How sponsoring a child led me on a trip of a lifetime

Some summers are spent in a whirlwind of family visits and beach days, while this has been a summer whose memories will stay with me forever.

Goats for Kelele

Why? Because I had the great privilege of accompanying Elena and Martina – my daughter and her international baccalaureate classmate, as well as her friend Clarita – to Uganda. Elena and Martina had helped raise funds for a herd of goats for a group of Ugandan single mothers from the NGO KELELE AFRICA , so we headed there to supervise the purchase of the 10 goats and help in any way we could. The idea of ​​this initiative is to promote self-sufficiency and financial stability among the fragile women involved. Many will be able to create a home for themselves and their children, others will send them to a boarding school for education and other modest plans that would otherwise be impossible. Exciting update! Since our return three of those 20 goats are about to give birth and thus begins the cyclical project!

While we were there we also entertained ourselves with class games, instructing local teachers on how to use donated European games and teaching materials, and repainting the water tank. In addition, we had some money left over from purchasing the herd of goats, so the girls bought 100 mattresses and 100 blankets for the most vulnerable families in the town. We delivered all of these donations personally and it was very rewarding to see the gratitude firsthand. I couldn’t be more proud of the girls for all their hard work to bring this GOAT project to light . They are very excited about the initiative and knowing that they are helping to improve the lives of many people in this impoverished community.

Sponsor a child’s education

One of the reasons why my daughter thought of financing this project in this area and with this specific NGO is because she knew that I had sponsored Exavious for a few years, who is a former student of the Kumwenya School, from this part of Uganda. I live and breathe education, and a few years ago I decided to put my money where my mouth is, knowing that for a few hundred euros a year I could make a real difference to the life of a young person in Africa. Once a term I receive photos and a report card showing how Exavious has been doing, and at first my own son wrote to him too – it was a great way for him to practice his written English while learning about life and someone else’s culture.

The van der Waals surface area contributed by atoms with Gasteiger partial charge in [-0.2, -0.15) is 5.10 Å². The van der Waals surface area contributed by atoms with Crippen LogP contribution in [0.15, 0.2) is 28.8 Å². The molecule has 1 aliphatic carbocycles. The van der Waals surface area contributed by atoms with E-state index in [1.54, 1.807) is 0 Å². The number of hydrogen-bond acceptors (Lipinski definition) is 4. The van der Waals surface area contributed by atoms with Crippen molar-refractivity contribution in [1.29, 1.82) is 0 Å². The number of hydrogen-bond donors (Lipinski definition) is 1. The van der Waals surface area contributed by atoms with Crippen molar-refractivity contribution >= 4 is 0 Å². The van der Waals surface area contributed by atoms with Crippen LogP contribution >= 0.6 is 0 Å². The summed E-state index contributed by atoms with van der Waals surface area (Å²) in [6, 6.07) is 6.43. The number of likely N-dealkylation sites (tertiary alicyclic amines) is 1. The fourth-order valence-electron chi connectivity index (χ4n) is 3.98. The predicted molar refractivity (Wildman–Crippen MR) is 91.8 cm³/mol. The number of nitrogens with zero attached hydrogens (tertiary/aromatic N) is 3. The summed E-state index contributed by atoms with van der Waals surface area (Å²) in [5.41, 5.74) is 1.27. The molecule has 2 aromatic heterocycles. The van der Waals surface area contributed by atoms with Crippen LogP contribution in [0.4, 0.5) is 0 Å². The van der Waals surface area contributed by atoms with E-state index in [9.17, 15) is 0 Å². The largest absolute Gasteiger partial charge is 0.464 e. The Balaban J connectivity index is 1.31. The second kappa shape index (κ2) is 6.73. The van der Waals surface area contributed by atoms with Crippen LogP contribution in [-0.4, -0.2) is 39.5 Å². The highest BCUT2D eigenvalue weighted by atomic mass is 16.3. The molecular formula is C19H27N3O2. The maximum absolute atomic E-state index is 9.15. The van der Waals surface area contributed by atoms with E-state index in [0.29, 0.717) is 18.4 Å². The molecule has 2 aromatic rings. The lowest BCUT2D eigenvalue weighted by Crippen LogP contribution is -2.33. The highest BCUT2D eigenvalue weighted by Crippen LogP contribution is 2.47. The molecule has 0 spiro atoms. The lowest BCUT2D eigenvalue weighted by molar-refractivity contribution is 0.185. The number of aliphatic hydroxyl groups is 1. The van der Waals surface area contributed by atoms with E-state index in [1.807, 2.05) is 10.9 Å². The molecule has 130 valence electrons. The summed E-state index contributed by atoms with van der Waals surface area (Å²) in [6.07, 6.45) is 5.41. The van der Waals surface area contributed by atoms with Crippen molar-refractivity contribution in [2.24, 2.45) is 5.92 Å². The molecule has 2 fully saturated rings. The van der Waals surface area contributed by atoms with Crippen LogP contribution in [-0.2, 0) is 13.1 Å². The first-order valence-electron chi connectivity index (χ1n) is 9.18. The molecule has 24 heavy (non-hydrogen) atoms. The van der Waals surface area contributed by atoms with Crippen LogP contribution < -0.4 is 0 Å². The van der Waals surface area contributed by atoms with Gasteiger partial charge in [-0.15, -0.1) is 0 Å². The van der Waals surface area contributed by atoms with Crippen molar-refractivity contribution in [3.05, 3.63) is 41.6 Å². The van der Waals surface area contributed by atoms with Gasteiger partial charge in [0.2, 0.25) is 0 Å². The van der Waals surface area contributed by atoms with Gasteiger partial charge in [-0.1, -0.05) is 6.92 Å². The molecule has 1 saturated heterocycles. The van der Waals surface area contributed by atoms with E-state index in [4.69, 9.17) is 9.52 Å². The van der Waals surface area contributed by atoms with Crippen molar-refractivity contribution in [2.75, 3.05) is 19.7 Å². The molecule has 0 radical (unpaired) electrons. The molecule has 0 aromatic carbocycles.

Unfortunately, I was not able to meet with Exavious when I was there, as he was taking important exams during my stay. Uganda’s school system was one of the hardest hit in the world during the COVID pandemic , with more than two years of disruption to early childhood education. Many children did not return to the education system and some schools were lost forever, converted into farms or other workplaces. That’s why I know how important it is for Exavious to catch up in school. But I got to meet his lovely family, who are very grateful for my continued support. It was a very emotional experience to meet his parents in his small store. They were very excited to meet me and one of my children after so many years of contact.

I have loved being part of Exavious’s life and knowing that my relatively small contribution is making a huge difference not only to him and his family, but to Ugandan society and the economy as a whole. So I would like to encourage you too to consider sponsoring a child’s education in Uganda. You know how important a good school is for your child or children, and what better way to demonstrate your values ​​than by helping a disadvantaged boy or girl achieve their potential? Click here to learn how you can make a difference in a young person’s life . For less than €400 a year you can follow the academic progress of your sponsored child, perhaps until university! Think of it as an original gift for this upcoming Christmas.